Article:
We had a great response to our recent language learning survey; thank you to everyone who took the time to complete it. First things first: we’re delighted to announce that the winner of the iPad mini prize draw is Konstantia Sakellariou. Congratulations, Konstantia – your iPad is on its way!
We wanted also to share a few of our findings with you. Some of the results from the survey were as we expected, others were quite surprising. Here are just a few of the things you had to tell us. Thanks again for all your thoughtful responses, we’ll put them to good use.
Which language(s) are you learning (or would like to learn)?
The first question was pretty straightforward. A couple of people ticked every language on offer (over 100) – now that’s what we call ambition! – but most chose between 1 and 5. Here are the top ten most popular languages: Other popular choices included Greek, Swedish, Dutch, Brazilian Portuguese, Norwegian, Irish, Polish and Icelandic. We also got some requests for languages we don’t yet offer, like Guernésiais and Twi – we’ll do our best to add those languages to our list, so watch this space!
Why are you learning a language?
Next, we wanted to know why you’re learning a language. Nearly half of the respondents chose travel as a reason, and almost as many said they were learning a language just for fun. 36% of respondents said it was for family reasons or for a relationship, and 27% for work. The results were quite evenly split though, showing that there’s no one overwhelming reason – everyone has their own motivation. Among the other reasons, we had a range of answers, including an interest in the culture of the language, personal challenge and wanting to follow literature, film and music in other languages. Many people are living in another country, which was their main motivation for learning the local language. And one person said that their heart asked for the knowledge, which we loved 🙂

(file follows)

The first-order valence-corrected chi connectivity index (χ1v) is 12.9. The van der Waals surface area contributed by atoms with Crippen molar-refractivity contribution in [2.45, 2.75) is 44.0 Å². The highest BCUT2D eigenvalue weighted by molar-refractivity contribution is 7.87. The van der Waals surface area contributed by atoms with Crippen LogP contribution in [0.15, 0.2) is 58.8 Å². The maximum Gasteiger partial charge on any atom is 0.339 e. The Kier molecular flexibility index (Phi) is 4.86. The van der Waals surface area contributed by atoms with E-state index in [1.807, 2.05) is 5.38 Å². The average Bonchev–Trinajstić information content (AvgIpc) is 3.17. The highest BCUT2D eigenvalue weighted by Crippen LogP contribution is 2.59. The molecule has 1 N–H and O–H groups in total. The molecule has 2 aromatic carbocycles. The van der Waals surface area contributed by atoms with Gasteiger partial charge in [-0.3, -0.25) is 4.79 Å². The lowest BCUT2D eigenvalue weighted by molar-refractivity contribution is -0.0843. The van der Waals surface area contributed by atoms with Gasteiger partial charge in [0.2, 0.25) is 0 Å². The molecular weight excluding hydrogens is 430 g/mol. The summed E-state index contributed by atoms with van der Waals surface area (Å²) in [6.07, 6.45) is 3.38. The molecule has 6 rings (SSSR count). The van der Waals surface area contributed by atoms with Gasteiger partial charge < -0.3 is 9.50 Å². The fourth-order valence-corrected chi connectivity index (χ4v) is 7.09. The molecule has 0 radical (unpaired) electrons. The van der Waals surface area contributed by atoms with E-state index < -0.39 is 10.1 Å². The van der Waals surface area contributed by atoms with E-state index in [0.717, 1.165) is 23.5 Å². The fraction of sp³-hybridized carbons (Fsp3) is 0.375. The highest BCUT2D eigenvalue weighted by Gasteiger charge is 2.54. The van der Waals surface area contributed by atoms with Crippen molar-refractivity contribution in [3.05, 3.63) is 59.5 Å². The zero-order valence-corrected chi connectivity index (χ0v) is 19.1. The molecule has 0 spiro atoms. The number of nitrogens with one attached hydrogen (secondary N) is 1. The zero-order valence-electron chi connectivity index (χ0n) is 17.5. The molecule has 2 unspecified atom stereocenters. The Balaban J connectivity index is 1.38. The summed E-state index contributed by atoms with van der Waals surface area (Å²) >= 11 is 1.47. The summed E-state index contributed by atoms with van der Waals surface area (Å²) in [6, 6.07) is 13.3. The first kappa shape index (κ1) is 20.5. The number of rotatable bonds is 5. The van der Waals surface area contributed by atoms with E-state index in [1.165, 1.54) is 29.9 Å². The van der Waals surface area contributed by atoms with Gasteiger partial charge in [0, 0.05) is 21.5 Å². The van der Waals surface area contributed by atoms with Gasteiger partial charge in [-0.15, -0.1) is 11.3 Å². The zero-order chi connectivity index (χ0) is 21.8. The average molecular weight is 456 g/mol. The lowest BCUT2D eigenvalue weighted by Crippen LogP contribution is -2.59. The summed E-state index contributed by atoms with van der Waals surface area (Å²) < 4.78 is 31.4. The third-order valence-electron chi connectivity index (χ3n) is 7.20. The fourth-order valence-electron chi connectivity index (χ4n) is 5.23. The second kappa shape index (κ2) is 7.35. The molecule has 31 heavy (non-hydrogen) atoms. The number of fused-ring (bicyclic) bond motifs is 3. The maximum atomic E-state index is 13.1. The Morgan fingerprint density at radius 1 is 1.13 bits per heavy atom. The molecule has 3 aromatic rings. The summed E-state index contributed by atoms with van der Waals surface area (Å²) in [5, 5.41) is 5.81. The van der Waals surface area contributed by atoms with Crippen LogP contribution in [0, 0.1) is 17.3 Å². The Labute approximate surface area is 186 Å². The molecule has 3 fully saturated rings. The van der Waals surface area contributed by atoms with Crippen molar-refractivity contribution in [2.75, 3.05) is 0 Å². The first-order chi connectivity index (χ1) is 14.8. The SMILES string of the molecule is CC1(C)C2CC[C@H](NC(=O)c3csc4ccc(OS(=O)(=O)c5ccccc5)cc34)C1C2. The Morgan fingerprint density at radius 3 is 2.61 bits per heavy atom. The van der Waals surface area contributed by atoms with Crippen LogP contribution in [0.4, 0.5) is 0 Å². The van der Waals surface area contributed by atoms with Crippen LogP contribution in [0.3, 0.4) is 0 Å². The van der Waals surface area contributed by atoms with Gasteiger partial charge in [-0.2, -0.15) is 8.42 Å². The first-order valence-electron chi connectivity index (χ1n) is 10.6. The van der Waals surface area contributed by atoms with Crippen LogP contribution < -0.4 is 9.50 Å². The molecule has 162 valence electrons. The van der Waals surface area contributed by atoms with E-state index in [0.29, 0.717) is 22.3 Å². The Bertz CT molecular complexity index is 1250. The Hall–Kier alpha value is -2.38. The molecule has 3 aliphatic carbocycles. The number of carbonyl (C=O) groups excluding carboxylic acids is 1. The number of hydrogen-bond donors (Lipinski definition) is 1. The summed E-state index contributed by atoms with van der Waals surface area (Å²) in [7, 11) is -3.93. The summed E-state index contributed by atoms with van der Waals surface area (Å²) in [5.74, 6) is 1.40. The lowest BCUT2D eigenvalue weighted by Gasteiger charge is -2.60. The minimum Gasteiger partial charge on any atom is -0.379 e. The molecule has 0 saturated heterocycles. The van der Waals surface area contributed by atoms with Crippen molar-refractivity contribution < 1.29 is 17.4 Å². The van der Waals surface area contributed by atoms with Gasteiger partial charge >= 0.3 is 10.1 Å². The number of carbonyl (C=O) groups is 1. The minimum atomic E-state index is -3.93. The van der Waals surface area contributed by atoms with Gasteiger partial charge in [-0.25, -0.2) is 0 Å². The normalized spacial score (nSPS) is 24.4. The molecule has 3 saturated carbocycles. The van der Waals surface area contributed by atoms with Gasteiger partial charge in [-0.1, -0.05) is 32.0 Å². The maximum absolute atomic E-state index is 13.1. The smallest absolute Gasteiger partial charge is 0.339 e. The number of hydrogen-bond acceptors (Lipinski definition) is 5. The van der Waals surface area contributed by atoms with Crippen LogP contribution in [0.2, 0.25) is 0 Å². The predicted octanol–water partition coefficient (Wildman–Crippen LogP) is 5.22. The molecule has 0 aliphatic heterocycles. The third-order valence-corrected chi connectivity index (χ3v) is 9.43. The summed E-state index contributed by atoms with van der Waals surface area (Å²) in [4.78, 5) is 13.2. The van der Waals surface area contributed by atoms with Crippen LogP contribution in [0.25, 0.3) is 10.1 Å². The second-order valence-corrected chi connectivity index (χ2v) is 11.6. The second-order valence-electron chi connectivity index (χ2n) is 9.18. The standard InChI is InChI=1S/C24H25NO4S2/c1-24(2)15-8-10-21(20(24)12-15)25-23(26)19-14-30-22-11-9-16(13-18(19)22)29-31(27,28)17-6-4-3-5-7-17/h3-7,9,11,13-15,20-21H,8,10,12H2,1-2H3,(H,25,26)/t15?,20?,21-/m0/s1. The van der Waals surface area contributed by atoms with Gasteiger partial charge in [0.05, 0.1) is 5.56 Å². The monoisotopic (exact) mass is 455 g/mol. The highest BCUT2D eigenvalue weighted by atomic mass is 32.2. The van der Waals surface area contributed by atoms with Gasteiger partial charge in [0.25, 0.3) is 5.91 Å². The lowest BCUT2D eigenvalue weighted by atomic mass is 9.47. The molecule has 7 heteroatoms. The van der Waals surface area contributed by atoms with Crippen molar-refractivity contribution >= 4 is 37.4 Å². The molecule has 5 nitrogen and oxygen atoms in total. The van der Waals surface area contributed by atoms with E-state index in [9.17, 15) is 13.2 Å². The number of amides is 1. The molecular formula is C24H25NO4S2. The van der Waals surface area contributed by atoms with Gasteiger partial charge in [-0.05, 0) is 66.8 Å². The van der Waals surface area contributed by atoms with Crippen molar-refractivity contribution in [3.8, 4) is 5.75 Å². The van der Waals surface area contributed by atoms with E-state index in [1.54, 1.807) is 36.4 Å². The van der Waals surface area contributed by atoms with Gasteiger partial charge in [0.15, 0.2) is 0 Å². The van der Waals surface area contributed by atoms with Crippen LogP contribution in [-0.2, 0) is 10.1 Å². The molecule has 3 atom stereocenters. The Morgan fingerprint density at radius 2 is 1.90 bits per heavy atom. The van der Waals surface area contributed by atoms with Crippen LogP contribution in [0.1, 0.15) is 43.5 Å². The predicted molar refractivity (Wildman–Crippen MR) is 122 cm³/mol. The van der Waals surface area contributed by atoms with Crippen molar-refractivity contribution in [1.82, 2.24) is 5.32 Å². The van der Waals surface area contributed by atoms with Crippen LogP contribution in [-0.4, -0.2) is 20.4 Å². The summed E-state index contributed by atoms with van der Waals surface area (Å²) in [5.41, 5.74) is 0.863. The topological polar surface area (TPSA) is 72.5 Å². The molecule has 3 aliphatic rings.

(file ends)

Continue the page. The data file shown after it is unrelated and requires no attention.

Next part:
What prevents you from learning a language?
We were also interested to know what stops people from learning a language, so we asked you to rate the following reasons out of 5. The most common barrier to learning is a lack of time, followed by not having found the right method, and then the cost involved. Incidentally, if you’re facing any of these barriers, you may like to check out our recent posts, on finding time to learn a language and learning on a budget. And if you’re looking for resources, did you know you can try out the EuroTalk learning method for free? Either visit our website, or download our free app, uTalk for iOS, to give it a go. We believe learning a language should be fun, because our research shows we learn much better if we’re enjoying ourselves, and this in turn makes it a lot easier to overcome the obstacles that get in the way. See what you think! Other answers included not having an opportunity to use the language, a lack of motivation and difficulty finding resources for the particular language they wanted to learn (we may be able to help there – we’ve got 136 languages and counting…).
How have you used your language when travelling?
Finally, we asked how knowing another language has been useful when you’re travelling. There was no clear winner here, which just goes to show knowing a language is always useful! But the top response was that it gives you the ability to talk to locals in their own language; many people added that they felt more welcome as a result and that it gave them independence so they could make the most of their trip. There were lots of practical reasons too, with getting around and eating out narrowly beating shopping in the poll.If you missed out on the survey this time, don’t worry – we’re planning another one soon, so keep an eye on the blog (you can subscribe by email above to get the latest updates), or follow us on Facebook or Twitter. And if you didn’t answer this survey but would still like to have your say on any of the questions, you’re very welcome to email us or add your thoughts in the comments below.
Data above based on 877 survey responses.